Fethiye is a city in the Muğla Province, in the Aegean region of Turkey, and is one of Turkey’s most popular tourist areas.
Modern-day Fethiye is located on the site of the ancient city of Telmessos, the ruins of which can still be found around the city.
A Lycian legend tells that the origin of the name Telmessos is from the Greek God Apollo, who fell in love with the youngest daughter of the King of Phoenicia. Disguising himself as a small dog, he earns the love of the shy daughter. He then returns as a handsome man and they have a son together, who they name ‘Telmessos’ (meaning the land of lights).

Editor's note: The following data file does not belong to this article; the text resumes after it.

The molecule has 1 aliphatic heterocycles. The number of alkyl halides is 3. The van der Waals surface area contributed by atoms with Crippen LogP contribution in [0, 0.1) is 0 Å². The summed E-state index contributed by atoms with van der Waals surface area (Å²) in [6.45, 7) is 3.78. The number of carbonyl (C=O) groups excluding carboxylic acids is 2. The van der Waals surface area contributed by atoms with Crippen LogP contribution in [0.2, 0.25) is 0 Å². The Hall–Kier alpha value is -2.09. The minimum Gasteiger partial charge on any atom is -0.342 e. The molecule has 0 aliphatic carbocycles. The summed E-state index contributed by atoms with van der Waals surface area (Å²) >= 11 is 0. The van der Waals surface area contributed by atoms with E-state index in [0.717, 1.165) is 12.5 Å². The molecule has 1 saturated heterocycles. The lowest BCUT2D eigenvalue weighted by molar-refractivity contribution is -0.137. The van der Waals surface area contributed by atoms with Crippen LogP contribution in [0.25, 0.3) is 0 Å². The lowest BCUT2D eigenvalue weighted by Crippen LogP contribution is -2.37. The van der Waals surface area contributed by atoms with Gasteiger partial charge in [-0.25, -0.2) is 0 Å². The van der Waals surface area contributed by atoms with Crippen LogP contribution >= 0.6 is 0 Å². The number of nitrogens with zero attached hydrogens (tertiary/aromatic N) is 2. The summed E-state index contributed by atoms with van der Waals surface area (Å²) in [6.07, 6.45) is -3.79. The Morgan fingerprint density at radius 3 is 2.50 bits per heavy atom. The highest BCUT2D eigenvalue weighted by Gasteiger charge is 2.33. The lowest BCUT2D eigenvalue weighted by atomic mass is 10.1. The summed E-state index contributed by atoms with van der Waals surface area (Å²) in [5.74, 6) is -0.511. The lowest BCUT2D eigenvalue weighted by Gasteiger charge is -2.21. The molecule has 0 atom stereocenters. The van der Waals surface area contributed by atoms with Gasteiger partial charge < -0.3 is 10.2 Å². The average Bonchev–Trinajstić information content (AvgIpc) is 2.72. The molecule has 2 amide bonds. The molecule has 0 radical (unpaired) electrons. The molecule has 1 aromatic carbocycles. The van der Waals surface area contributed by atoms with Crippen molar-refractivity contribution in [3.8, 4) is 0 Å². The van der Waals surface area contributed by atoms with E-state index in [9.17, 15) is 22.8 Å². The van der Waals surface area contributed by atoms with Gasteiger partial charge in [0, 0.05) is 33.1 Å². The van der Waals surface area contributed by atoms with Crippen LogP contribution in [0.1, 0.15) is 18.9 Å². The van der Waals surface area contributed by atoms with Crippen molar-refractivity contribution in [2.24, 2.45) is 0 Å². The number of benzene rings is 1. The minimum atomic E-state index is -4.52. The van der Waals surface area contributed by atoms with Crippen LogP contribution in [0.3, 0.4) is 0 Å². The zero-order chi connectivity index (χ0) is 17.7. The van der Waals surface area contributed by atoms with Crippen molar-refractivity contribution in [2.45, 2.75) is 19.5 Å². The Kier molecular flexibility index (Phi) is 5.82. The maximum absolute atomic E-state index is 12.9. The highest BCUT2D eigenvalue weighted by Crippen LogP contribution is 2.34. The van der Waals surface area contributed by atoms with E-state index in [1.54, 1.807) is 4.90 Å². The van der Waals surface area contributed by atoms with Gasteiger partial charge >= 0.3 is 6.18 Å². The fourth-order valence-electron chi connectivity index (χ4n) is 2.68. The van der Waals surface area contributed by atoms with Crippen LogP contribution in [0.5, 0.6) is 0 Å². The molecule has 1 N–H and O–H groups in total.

The city was part of the Persian Empire in 547 BC and saw many rulers and wars before eventually falling to the Turks in the late 12th or early 13th century. It became part of the Ottoman Empire in 1424.
The town grew significantly in the 19th century and had a large Greek population. However, the population exchange between Greece and Turkey in 1923 saw the Greeks inhabitants sent back to Greece, and the town was resettled by Turks from Greece. At the nearby village of Kayakoy, formerly Levissi, the abandoned Greek Orthodox Church and town are still standing.
In 1934, Mustafa Kemal Ataturk renamed the then called village Meğri to ‘Fethiye’ in honor of Fethi Bey, one of the first pilots of the Ottoman Air Force. The Şehit Fethi Bey İlköğretim Okulu Elementary School was named after him and in the second half of the 20th century a memorial statue was also erected, which was recently moved to the newly built Şehit Fethi Bey Park.